Error: 55F899AC.170924121801.ARM-SCPRODCD-G2.1.0.6430.22367)

Csharp programming blog image

life of java.

The reports of my death have been greatly exaggerated

Mark Twain

jaunty python.

In a recent survey of more than 3000 coding tests that businesses are running, the over-riding languages preferred by businesses as a whole are the un-shakables at the top end:  Java, enabled in 100% of those tested, alongside Python, C, C++, Ruby and C#. And whilst developers may yearn for those ranked “most loved” in Stack Overflow’s 2016 developer survey including Rust, Swift , Scala and F#, businesses aren’t apparently feeling the love quite as much for the new kids on the block.

Businesses are however still feeling a lot of love for Java, with many languages depending on Java’s free, open source Java Virtual Machine and the fact it runs on multiple Operation systems including Windows, goes a bit towards explaining its attraction. A bit like the love developers feel for Java’s ‘relation’, JavaScript, the most commonly used programming language world-wide and has been for the past 3 years by full-stack, front-end and back-end professionals alike.

There is a bit of curve-ball in this programming language landscape in the shape of Python. It seems to not only be popular but also growing fast with businesses and developers alike. Its rating shot up up by 62.5% in the 2016 Stack Overflow survey, it ranked 2nd to Java as most enabled in the recent business code tests survey (as above) and the finance world is in true courting mode with it. What with the proliferation of Big Data and Python’s seemingly rich set of finance open libraries, those in finance can’t get enough of Python and its cohorts.

So with businesses still loving it and developers sort of in the middle of the road with it, where does that leave the future of good old Java?

and now for something completely different.

Let’s set the scene with somewhat seismic Java events starting with the case of Oracle v Google. Java was originally developed at Sun Microsystems in 1991, Google purchased Android in 2005. Google then released a beta of the Android platform in 2007 stating it would use some Java technologies. Oracle purchased Sun in 2010 and continued to develop Java. Both Google and Oracle flirted with each other around possible licensing deals but no agreement was reached by either party, ever. Oracle sued Google for copyright and patent infringement in August 2010:

• Round 1 to Google – in 2012 the jury found that Google had not infringed on Oracle’s patents.
• Round 2 to Oracle - in 2014 the Federal Circuit partially reversed the district court ruling, ruling in Oracle's favour on the copyrightability issue, and passing the issue of fair use to the district court who ruled in favour of Oracle’s copyrightability issue.
• Round 3 to Google – this year we saw the battle in court once more it took the jurors 2 weeks to decide that Google did not infringe Oracle copyright and that it was deemed ‘fair use.’

Developers at large breathed a sigh of relief, it has long since been believed that APIs are free to use which the tech titans case highlighted beautifully, APIs can in fact be protected by copyright (all be it those defending the copyright in this instance didn’t win out). It is, of course, a tricky one – how do you police the reuse of API packages in terms of copyright and patent infringement? Each Android friendly phone manufacturer such as Samsung, for example, would surely be in this camp as they make copies of Android software to run on their phones?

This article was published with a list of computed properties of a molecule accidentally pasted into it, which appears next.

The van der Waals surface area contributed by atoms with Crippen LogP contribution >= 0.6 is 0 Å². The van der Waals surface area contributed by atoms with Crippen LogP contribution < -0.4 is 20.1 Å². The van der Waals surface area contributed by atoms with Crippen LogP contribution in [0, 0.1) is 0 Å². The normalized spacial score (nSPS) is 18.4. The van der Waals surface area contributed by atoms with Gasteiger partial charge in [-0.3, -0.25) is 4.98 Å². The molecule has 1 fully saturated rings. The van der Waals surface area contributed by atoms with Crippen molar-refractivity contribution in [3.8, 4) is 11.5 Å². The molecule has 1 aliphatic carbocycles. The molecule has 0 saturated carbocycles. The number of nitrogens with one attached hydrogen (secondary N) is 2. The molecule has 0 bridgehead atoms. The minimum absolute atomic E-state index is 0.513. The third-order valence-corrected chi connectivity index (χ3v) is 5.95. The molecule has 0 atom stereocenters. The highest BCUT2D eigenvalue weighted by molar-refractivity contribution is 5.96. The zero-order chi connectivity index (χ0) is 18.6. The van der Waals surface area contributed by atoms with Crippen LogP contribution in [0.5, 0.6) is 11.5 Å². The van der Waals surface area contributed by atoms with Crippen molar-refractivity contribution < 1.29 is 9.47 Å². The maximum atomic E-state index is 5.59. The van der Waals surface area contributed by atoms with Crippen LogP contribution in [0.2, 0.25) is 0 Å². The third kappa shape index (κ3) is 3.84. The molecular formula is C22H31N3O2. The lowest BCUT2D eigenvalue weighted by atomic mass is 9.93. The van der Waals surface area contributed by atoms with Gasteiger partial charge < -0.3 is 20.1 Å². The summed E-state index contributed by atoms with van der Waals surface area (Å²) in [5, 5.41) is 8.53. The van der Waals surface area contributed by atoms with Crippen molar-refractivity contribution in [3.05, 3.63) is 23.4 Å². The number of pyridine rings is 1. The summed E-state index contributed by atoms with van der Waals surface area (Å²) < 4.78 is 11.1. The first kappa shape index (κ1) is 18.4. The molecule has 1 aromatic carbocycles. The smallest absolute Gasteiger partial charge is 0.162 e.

Some say it was Oracle’s attempt to get a chunk of Android and some say if Oracle had won, the 1.4 billion people who own Android phones world-wide could have been held liable each time they switched their Android phone on. Last time we heard about this, Oracle vowed to appeal….

And as if that wasn’t all bad enough, there’s been a lot of talking and twitter ranting around Java Enterprise Edition (EE), it’s been plagued by stops and starts since version 1.0, the London Java Community is concerned and now there are even Java EE Guardians.

“There is one big danger to Java EE right now. It is the fact people are complaining. If we don’t stop this, it might all become a self-fulfilling prophecy.” Roy van Rijn, Coder and Blogger.

The fact of the matter is that Oracle is rumoured to have pulled funding and development away from the development of Java EE and a lot of people are unhappy about this, mainly those within the Java community, comprised of companies and developers who have contributed to the Java platform including some of Oracle’s biggest customers. Oracle’s response to the Java community at large suggests that they have “big plans for the next version of the Java EE specification – Java EE 8.”

the meaning of life.

Last year marked the 20 year anniversary of Java, its history may be somewhat chequered, yet it is still surviving and thriving. Some say that the demise of Java with enterprise applications has been talked about for years, that it’s “antiquated web tech that’s not hugely secure with limited support”.

Whilst others say the future is being written in Java as it has successfully evolved to stay current. It consistently tops polls in usage and skills as it fights off challengers, even heavy-weights such as Go and Swift, and equally ‘old school’ languages with their own evolutionary stories.

Java is among the fastest languages and can scale to programs that can process vast resources, as the Big Data revolution sufficiently demonstrated where Java is proving handy, as it is for IoT. Java has evolved into a tool that can address almost every kind of programming problem and with Java 8, additional features make it even more compelling a language.
Lest we forget that ultimately Java is one of the rare languages that has benefited from two decades of large-scale investment. Who said evolve or die?